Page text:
Decomposing multidimensional child poverty and its drivers in the Mouhoun region of Burkina Faso, West Africa

Cynthia L. Fonta*, Thomas B. Yameogo, Halidou Tinto, Tiff Van Huysen, Hamtandi Magloire Natama, Adelaide Compaore, William M. Fonta

*Corresponding author for this work

Research output: Contribution to journalArticle (Academic Journal)peer-review

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Abstract

Background: The global poverty profile shows that Africa and Asia bear the highest burden of multidimensional child poverty. Child survival and development therefore depend on socioeconomic and environmental factors that surround a child.The aim of this paper is to measure multidimensional child poverty and underpin what drives it among children aged 5 to 18 years in a resource poor region of Burkina Faso. Methods: Using primary data collected from a cross sectional study of 722 households in the Mouhoun region of Burkina Faso, the Alkire-Foster methodology was applied to estimate and decompose child poverty among children aged 5-18 years. Seven broad dimensions guided by the child poverty literature, data availability and the country's SDGs were used. A binary logistic regression model was applied to identify drivers of multidimensional child poverty in the region. Results: The highest prevalence of deprivations were recorded in water and sanitation (91%), information and leisure (89%) followed by education (83%). Interestingly, at k = 3 (the sum of weighted indicators that a child must be deprived to be considered multidimensionally poor), about 97% of children are deprived in at least three of the seven dimensions. At k = 4 to k = 6, between 88.7 and 30.9% of children were equally classified as suffering from multidimensional poverty. The odds of multidimensional poverty were reduced in children who belonged to households with a formally educated mother (OR = 0.49) or stable sources of income (OR = 0.31, OR = 0.33). The results equally revealed that being an adolescent (OR = 0.67), residing in the urban area of Boromo (OR = 0.13) and rural area of Safané (OR = 0.61) reduced the odds of child poverty. On the other hand, child poverty was highest among children from the rural area of Yé (OR = 2.74), polygamous households (OR = 1.47, OR = 5.57 and OR = 1.96), households with an adult head suffering from a longstanding illness (OR = 1.61), households with debts (OR = 1.01) and households with above five number of children/woman (OR = 1.49). Conclusion: Child poverty is best determined by using a multidimensional approach that involves an interplay of indicators and dimensions, bearing in mind its causation.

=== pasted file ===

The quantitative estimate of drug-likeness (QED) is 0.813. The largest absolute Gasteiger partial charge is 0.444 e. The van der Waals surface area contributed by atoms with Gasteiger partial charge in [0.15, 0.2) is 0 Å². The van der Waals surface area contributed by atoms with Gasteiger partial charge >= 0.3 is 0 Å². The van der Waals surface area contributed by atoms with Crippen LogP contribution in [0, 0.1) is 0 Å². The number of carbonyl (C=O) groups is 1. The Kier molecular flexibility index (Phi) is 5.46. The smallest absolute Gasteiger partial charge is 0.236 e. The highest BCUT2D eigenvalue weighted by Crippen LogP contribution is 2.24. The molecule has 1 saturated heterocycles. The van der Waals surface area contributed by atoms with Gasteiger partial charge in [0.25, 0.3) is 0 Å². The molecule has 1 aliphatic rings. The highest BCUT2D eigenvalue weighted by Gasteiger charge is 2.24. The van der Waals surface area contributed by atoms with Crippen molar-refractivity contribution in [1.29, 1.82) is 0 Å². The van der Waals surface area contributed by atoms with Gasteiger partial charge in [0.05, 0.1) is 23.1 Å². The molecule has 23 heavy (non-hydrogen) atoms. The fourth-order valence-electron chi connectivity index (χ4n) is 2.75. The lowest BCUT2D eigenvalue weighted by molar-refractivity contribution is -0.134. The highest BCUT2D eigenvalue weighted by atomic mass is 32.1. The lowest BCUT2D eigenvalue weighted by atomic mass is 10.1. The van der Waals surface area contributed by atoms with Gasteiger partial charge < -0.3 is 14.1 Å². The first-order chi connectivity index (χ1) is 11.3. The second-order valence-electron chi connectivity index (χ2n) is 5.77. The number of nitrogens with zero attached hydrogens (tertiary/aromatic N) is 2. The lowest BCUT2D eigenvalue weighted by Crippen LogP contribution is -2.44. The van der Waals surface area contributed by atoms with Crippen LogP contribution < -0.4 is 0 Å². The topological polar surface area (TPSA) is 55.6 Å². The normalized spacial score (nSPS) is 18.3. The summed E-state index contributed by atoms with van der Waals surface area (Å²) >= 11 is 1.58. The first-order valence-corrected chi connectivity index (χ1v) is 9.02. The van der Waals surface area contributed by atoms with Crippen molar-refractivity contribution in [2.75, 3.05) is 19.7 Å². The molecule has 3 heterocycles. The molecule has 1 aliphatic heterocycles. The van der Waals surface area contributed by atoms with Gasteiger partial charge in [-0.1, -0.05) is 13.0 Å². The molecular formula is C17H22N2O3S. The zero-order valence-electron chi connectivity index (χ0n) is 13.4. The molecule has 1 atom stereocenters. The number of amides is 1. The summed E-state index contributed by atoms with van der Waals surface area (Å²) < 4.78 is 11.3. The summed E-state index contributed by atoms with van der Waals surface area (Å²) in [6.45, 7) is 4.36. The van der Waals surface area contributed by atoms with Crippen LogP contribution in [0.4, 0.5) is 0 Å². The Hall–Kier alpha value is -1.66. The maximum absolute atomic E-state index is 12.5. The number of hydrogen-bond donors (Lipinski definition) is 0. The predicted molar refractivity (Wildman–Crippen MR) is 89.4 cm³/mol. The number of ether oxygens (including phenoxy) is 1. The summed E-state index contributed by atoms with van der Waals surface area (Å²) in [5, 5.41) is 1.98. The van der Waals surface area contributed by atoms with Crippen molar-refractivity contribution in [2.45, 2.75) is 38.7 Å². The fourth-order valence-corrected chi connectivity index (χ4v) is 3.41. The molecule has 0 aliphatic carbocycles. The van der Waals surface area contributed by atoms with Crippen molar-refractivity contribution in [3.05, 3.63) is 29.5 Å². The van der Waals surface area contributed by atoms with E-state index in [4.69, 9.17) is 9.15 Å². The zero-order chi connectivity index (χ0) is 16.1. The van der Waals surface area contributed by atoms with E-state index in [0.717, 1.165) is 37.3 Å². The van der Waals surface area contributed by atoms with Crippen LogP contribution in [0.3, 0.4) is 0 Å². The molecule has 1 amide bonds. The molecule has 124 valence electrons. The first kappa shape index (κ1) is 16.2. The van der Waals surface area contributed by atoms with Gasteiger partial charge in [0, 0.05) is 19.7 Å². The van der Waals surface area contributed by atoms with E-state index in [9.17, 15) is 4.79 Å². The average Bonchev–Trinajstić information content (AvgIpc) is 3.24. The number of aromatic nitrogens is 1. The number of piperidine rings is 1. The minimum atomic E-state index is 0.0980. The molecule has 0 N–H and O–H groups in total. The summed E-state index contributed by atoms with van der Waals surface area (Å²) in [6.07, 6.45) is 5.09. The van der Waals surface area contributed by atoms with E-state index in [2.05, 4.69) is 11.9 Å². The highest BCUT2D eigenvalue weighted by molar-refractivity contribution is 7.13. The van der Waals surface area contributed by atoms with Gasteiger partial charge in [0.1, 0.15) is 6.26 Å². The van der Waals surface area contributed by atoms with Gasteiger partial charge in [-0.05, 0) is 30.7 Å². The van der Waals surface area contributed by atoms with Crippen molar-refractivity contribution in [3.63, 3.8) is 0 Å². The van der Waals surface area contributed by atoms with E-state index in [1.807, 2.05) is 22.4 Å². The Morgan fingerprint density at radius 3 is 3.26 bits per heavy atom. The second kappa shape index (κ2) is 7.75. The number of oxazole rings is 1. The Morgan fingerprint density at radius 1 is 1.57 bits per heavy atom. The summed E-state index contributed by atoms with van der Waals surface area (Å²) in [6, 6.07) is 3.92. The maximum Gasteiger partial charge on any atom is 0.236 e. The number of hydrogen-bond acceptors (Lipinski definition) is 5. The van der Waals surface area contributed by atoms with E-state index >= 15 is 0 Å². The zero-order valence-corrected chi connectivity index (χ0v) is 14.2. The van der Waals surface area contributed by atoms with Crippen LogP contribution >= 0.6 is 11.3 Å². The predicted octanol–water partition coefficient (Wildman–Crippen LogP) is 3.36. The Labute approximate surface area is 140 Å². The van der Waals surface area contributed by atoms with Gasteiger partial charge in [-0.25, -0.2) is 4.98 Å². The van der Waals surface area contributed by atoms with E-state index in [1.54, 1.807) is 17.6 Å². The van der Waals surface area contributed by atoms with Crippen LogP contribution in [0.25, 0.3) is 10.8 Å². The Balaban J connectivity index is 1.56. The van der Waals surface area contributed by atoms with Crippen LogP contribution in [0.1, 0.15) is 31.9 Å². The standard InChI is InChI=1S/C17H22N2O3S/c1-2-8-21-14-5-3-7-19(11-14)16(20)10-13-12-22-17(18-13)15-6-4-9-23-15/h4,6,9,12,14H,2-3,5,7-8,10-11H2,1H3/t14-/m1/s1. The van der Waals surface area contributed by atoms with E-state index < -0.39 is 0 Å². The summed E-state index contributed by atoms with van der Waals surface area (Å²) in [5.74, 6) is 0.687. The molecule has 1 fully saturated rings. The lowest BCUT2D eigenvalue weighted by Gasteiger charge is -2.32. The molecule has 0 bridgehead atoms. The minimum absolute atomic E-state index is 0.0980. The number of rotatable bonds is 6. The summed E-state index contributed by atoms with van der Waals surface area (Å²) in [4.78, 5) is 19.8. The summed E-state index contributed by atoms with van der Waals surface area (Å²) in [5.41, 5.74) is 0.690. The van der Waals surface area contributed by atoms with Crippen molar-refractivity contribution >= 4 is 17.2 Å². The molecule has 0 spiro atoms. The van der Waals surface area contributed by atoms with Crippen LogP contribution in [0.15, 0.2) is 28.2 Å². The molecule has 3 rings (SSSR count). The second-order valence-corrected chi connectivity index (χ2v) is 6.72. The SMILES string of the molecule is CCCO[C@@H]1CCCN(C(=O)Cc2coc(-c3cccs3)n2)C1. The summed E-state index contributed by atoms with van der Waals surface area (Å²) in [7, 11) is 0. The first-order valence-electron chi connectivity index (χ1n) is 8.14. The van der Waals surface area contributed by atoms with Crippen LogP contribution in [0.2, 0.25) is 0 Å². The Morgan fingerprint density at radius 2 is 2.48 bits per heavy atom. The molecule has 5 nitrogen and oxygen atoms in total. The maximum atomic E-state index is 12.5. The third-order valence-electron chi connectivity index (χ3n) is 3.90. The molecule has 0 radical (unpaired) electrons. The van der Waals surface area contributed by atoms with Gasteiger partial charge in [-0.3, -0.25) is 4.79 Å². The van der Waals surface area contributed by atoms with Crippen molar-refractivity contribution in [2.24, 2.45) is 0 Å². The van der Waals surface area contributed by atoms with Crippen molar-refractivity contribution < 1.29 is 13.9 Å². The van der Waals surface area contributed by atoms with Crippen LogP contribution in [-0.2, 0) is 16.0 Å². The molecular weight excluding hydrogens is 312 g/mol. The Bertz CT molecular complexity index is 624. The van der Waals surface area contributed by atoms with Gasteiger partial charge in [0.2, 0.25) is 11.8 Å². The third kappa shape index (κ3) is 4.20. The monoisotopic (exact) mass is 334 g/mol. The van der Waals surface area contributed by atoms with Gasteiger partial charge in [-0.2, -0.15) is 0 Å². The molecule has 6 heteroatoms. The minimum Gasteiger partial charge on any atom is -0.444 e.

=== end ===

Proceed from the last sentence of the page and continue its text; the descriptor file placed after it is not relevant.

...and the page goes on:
Original languageEnglish
Article number149
Number of pages17
JournalBMC Public Health
Volume20
Issue number1
DOIs
Publication statusPublished - 31 Jan 2020

Structured keywords

  • SPS Centre for the Study of Poverty and Social Justice

Keywords

  • Alkire and Foster methodology
  • Burkina Faso
  • Deprivations
  • Multidimensional child poverty
  • Poverty decomposition

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